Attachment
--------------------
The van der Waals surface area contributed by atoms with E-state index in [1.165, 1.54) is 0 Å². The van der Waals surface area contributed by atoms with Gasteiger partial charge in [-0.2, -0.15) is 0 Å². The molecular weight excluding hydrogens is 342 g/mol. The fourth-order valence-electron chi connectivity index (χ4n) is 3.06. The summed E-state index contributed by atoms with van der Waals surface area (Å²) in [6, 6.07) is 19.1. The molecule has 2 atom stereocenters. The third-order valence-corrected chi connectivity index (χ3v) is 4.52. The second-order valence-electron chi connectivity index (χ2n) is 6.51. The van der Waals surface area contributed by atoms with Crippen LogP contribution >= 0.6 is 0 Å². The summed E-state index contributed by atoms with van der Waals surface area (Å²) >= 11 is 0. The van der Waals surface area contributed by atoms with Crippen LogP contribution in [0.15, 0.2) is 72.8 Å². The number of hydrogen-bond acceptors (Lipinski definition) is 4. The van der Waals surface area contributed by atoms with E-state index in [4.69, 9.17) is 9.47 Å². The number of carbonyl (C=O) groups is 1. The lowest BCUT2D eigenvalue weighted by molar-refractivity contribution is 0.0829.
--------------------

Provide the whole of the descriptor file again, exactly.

The van der Waals surface area contributed by atoms with E-state index in [1.165, 1.54) is 0 Å². The van der Waals surface area contributed by atoms with Gasteiger partial charge in [-0.2, -0.15) is 0 Å². The molecular weight excluding hydrogens is 342 g/mol. The fourth-order valence-electron chi connectivity index (χ4n) is 3.06. The summed E-state index contributed by atoms with van der Waals surface area (Å²) in [6, 6.07) is 19.1. The molecule has 2 atom stereocenters. The third-order valence-corrected chi connectivity index (χ3v) is 4.52. The second-order valence-electron chi connectivity index (χ2n) is 6.51. The van der Waals surface area contributed by atoms with Crippen LogP contribution >= 0.6 is 0 Å². The summed E-state index contributed by atoms with van der Waals surface area (Å²) >= 11 is 0. The van der Waals surface area contributed by atoms with Crippen LogP contribution in [0.15, 0.2) is 72.8 Å². The number of hydrogen-bond acceptors (Lipinski definition) is 4. The van der Waals surface area contributed by atoms with E-state index in [4.69, 9.17) is 9.47 Å². The number of carbonyl (C=O) groups is 1. The lowest BCUT2D eigenvalue weighted by molar-refractivity contribution is 0.0829.